Alternatively, it might be that a physiotherapist, mental health worker or paramedic is well-equipped to deal with the issue and can do so the same or the next day.

Tip of the week

DID you know that difficulty staying on top of finances is an early symptom of dementia?

Does your loved one struggle to count change, understand a bank statement or make bad financial choices?

If you are concerned, speak to your GP and get advice from the Alzheimer’s Society (0333 150 3456).

Q: I’VE been feeling very tearful of late.

I’ve had an operation on my right ankle and foot, making it difficult to get around.

A woman asks Dr Zoe why she is so unhappy


A woman asks Dr Zoe why she is so unhappyCredit: Getty

I’ve been told that it would take some time to heal but never for one minute did I think it would be this hard.

I don’t like asking for help at the best of times and I’ve never been one to sit around.

Why am I so down?

A: It sounds like you’re having a hard time with the inevitable loss of independence that can come when someone is recuperating from surgery.

It can be an isolating time and a knock for your mental wellbeing, so this is a time to be kind to yourself and not expect too much.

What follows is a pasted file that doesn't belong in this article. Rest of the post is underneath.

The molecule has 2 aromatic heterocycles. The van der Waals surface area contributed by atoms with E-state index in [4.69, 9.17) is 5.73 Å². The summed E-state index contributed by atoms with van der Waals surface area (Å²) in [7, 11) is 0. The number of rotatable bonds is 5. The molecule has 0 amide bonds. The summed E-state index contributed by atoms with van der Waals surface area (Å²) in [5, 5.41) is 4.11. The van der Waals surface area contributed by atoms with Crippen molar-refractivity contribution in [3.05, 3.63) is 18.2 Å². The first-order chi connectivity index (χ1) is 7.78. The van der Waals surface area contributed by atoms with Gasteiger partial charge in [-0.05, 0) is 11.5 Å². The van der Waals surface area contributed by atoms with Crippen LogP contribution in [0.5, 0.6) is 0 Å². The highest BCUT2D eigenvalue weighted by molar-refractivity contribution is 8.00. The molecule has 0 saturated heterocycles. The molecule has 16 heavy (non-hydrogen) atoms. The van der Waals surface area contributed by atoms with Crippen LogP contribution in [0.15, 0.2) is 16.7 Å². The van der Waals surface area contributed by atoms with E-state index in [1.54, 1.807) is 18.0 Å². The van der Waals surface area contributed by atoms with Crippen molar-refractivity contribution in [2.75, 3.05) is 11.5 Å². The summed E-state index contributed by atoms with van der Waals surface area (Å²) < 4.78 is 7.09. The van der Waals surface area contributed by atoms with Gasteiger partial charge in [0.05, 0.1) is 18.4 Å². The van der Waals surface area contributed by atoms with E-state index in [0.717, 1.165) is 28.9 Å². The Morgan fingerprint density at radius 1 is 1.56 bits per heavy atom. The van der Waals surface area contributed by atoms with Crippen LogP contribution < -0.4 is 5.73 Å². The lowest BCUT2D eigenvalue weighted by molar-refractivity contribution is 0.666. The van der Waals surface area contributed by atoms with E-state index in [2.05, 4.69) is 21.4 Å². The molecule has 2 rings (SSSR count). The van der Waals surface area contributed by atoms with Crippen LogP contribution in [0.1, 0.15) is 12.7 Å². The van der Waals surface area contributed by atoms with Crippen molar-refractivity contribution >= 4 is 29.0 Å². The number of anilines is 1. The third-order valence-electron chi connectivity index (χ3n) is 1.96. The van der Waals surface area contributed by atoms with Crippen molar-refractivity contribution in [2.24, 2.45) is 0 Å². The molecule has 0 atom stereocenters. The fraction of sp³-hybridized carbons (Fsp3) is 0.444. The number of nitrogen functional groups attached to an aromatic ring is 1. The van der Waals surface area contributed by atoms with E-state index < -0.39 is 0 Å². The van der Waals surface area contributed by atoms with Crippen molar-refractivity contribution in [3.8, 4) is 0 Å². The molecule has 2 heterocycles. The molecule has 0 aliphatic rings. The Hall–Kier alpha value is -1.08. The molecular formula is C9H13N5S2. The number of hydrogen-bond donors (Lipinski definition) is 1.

If you have people around you to lean on, please do so.

Our nearest and dearest love us and often, if you’re massively independent, those who love us can find it hard to help, so they really like it when they’re given permission to step in and provide support.

Think of it this way: How do you feel when you’ve helped someone you care about?

Great, right?

Well, you’re robbing your loved ones of the opportunity to feel good if you don’t let them in to help you.

Just simply say, “Actually I’m not doing that great, I could do with a bit of cheering up.”

Can you do that?

Try and fill your days or times when you’re not at work with little acts of self-kindness and care.

It could be your favourite meal, lighting some candles or getting lost in a good book.

Make sure you are resting adequately.

There’s the old adage that everything looks better after a good night’s sleep and it’s true.

Resting is our body’s way of recuperating so make sure you are getting plenty of quality sleep.

It’s tough getting better after surgery and if you’re in pain and struggling to get around, that is a big lifestyle change to what you are normally used to.

So don’t be too hard on yourself.

And finally, it’s OK to have a good cry.

Sometimes it’s just exactly what we need.

Just remember to dry your eyes and do something that makes you happier afterwards.